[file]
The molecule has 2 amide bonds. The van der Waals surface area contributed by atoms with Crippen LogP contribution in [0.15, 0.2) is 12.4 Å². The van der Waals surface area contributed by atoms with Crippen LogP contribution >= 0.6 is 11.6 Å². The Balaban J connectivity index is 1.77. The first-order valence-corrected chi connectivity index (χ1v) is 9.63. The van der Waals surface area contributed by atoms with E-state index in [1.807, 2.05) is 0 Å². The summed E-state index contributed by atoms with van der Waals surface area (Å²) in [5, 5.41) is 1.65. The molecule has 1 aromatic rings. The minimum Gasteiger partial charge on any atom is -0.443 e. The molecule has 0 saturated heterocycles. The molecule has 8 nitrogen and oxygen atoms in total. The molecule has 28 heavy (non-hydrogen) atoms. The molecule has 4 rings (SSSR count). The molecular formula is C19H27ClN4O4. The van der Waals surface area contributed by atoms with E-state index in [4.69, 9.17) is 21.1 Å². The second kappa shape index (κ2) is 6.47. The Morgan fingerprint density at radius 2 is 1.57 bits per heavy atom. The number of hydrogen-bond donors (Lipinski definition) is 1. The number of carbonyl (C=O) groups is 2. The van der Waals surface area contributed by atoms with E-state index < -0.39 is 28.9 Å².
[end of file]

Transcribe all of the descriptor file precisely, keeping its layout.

The molecule has 2 amide bonds. The van der Waals surface area contributed by atoms with Crippen LogP contribution in [0.15, 0.2) is 12.4 Å². The van der Waals surface area contributed by atoms with Crippen LogP contribution >= 0.6 is 11.6 Å². The Balaban J connectivity index is 1.77. The first-order valence-corrected chi connectivity index (χ1v) is 9.63. The van der Waals surface area contributed by atoms with E-state index in [1.807, 2.05) is 0 Å². The summed E-state index contributed by atoms with van der Waals surface area (Å²) in [5, 5.41) is 1.65. The molecule has 1 aromatic rings. The minimum Gasteiger partial charge on any atom is -0.443 e. The molecule has 0 saturated heterocycles. The molecule has 8 nitrogen and oxygen atoms in total. The molecule has 28 heavy (non-hydrogen) atoms. The molecule has 4 rings (SSSR count). The molecular formula is C19H27ClN4O4. The van der Waals surface area contributed by atoms with E-state index in [4.69, 9.17) is 21.1 Å². The second kappa shape index (κ2) is 6.47. The Morgan fingerprint density at radius 2 is 1.57 bits per heavy atom. The number of hydrogen-bond donors (Lipinski definition) is 1. The number of carbonyl (C=O) groups is 2. The van der Waals surface area contributed by atoms with E-state index < -0.39 is 28.9 Å².